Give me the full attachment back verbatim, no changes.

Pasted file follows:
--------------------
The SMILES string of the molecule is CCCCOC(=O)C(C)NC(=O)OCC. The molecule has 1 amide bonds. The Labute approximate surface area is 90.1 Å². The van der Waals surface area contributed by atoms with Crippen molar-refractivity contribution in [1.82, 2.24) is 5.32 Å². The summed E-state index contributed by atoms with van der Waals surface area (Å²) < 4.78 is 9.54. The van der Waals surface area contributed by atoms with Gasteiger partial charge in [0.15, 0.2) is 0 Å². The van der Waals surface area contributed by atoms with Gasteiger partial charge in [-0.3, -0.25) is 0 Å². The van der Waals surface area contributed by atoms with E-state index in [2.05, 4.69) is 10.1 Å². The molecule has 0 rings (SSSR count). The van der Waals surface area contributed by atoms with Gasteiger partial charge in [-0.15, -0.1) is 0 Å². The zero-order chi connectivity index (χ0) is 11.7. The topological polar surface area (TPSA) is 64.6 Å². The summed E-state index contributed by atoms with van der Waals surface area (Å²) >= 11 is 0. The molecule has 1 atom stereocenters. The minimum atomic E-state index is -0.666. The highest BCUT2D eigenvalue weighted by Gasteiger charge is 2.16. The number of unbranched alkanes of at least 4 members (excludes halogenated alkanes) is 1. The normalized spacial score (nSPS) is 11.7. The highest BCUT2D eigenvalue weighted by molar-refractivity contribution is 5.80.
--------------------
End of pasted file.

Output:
The SMILES string of the molecule is CCCCOC(=O)C(C)NC(=O)OCC. The molecule has 1 amide bonds. The Labute approximate surface area is 90.1 Å². The van der Waals surface area contributed by atoms with Crippen molar-refractivity contribution in [1.82, 2.24) is 5.32 Å². The summed E-state index contributed by atoms with van der Waals surface area (Å²) < 4.78 is 9.54. The van der Waals surface area contributed by atoms with Gasteiger partial charge in [0.15, 0.2) is 0 Å². The van der Waals surface area contributed by atoms with Gasteiger partial charge in [-0.3, -0.25) is 0 Å². The van der Waals surface area contributed by atoms with E-state index in [2.05, 4.69) is 10.1 Å². The molecule has 0 rings (SSSR count). The van der Waals surface area contributed by atoms with Gasteiger partial charge in [-0.15, -0.1) is 0 Å². The zero-order chi connectivity index (χ0) is 11.7. The topological polar surface area (TPSA) is 64.6 Å². The summed E-state index contributed by atoms with van der Waals surface area (Å²) >= 11 is 0. The molecule has 1 atom stereocenters. The minimum atomic E-state index is -0.666. The highest BCUT2D eigenvalue weighted by Gasteiger charge is 2.16. The number of unbranched alkanes of at least 4 members (excludes halogenated alkanes) is 1. The normalized spacial score (nSPS) is 11.7. The highest BCUT2D eigenvalue weighted by molar-refractivity contribution is 5.80.